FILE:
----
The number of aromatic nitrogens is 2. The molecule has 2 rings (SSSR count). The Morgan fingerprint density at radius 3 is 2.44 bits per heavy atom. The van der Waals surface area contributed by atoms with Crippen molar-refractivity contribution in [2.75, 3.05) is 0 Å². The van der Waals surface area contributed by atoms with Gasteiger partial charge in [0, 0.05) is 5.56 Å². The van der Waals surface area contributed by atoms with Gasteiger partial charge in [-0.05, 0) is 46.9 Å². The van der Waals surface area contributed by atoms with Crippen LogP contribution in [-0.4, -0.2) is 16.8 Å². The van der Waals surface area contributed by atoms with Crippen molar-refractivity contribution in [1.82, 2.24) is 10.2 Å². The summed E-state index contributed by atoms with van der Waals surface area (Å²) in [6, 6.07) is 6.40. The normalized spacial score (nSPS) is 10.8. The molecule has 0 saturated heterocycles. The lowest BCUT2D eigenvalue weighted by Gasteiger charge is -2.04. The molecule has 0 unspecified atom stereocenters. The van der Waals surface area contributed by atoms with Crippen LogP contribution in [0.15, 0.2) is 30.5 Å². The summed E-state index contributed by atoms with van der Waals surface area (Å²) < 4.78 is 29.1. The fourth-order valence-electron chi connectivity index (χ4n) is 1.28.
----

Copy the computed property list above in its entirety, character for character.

The number of aromatic nitrogens is 2. The molecule has 2 rings (SSSR count). The Morgan fingerprint density at radius 3 is 2.44 bits per heavy atom. The van der Waals surface area contributed by atoms with Crippen molar-refractivity contribution in [2.75, 3.05) is 0 Å². The van der Waals surface area contributed by atoms with Gasteiger partial charge in [0, 0.05) is 5.56 Å². The van der Waals surface area contributed by atoms with Gasteiger partial charge in [-0.05, 0) is 46.9 Å². The van der Waals surface area contributed by atoms with Crippen LogP contribution in [-0.4, -0.2) is 16.8 Å². The van der Waals surface area contributed by atoms with Crippen molar-refractivity contribution in [1.82, 2.24) is 10.2 Å². The summed E-state index contributed by atoms with van der Waals surface area (Å²) in [6, 6.07) is 6.40. The normalized spacial score (nSPS) is 10.8. The molecule has 0 saturated heterocycles. The lowest BCUT2D eigenvalue weighted by Gasteiger charge is -2.04. The molecule has 0 unspecified atom stereocenters. The van der Waals surface area contributed by atoms with Crippen LogP contribution in [0.15, 0.2) is 30.5 Å². The summed E-state index contributed by atoms with van der Waals surface area (Å²) < 4.78 is 29.1. The fourth-order valence-electron chi connectivity index (χ4n) is 1.28.